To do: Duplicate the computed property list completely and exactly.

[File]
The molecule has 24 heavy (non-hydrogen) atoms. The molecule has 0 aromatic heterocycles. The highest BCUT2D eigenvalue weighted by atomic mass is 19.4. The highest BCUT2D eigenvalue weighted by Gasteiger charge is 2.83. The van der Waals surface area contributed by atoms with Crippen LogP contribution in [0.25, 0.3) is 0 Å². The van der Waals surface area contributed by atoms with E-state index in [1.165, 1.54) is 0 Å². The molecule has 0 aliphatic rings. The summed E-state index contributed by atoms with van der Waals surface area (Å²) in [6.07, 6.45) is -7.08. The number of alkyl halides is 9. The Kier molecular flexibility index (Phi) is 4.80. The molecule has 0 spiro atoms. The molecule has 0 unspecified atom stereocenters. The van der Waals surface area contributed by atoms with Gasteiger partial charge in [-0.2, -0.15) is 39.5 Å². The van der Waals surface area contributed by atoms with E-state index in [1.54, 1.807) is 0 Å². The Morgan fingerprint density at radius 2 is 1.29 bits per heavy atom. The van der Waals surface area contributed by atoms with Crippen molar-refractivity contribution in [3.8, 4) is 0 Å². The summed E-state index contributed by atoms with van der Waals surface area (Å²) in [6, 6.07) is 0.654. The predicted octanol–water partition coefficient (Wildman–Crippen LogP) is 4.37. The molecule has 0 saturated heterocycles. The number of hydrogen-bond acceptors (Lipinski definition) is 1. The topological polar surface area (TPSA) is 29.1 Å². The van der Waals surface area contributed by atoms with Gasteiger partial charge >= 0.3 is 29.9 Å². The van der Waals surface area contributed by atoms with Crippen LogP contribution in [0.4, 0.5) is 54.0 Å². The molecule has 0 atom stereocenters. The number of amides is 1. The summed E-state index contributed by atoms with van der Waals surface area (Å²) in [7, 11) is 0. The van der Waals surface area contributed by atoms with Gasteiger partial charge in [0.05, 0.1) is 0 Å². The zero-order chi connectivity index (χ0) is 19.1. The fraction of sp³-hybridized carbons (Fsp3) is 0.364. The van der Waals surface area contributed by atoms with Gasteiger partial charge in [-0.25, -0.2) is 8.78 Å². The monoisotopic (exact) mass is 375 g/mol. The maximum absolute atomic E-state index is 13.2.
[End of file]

The molecule has 24 heavy (non-hydrogen) atoms. The molecule has 0 aromatic heterocycles. The highest BCUT2D eigenvalue weighted by atomic mass is 19.4. The highest BCUT2D eigenvalue weighted by Gasteiger charge is 2.83. The van der Waals surface area contributed by atoms with Crippen LogP contribution in [0.25, 0.3) is 0 Å². The van der Waals surface area contributed by atoms with E-state index in [1.165, 1.54) is 0 Å². The molecule has 0 aliphatic rings. The summed E-state index contributed by atoms with van der Waals surface area (Å²) in [6.07, 6.45) is -7.08. The number of alkyl halides is 9. The Kier molecular flexibility index (Phi) is 4.80. The molecule has 0 spiro atoms. The molecule has 0 unspecified atom stereocenters. The van der Waals surface area contributed by atoms with Gasteiger partial charge in [-0.2, -0.15) is 39.5 Å². The van der Waals surface area contributed by atoms with E-state index in [1.54, 1.807) is 0 Å². The Morgan fingerprint density at radius 2 is 1.29 bits per heavy atom. The van der Waals surface area contributed by atoms with Crippen molar-refractivity contribution in [3.8, 4) is 0 Å². The summed E-state index contributed by atoms with van der Waals surface area (Å²) in [6, 6.07) is 0.654. The predicted octanol–water partition coefficient (Wildman–Crippen LogP) is 4.37. The molecule has 0 saturated heterocycles. The number of hydrogen-bond acceptors (Lipinski definition) is 1. The topological polar surface area (TPSA) is 29.1 Å². The van der Waals surface area contributed by atoms with Gasteiger partial charge >= 0.3 is 29.9 Å². The van der Waals surface area contributed by atoms with Crippen LogP contribution in [0.4, 0.5) is 54.0 Å². The molecule has 0 atom stereocenters. The number of amides is 1. The summed E-state index contributed by atoms with van der Waals surface area (Å²) in [7, 11) is 0. The van der Waals surface area contributed by atoms with Gasteiger partial charge in [0.05, 0.1) is 0 Å². The zero-order chi connectivity index (χ0) is 19.1. The fraction of sp³-hybridized carbons (Fsp3) is 0.364. The van der Waals surface area contributed by atoms with Gasteiger partial charge in [-0.25, -0.2) is 8.78 Å². The monoisotopic (exact) mass is 375 g/mol. The maximum absolute atomic E-state index is 13.2.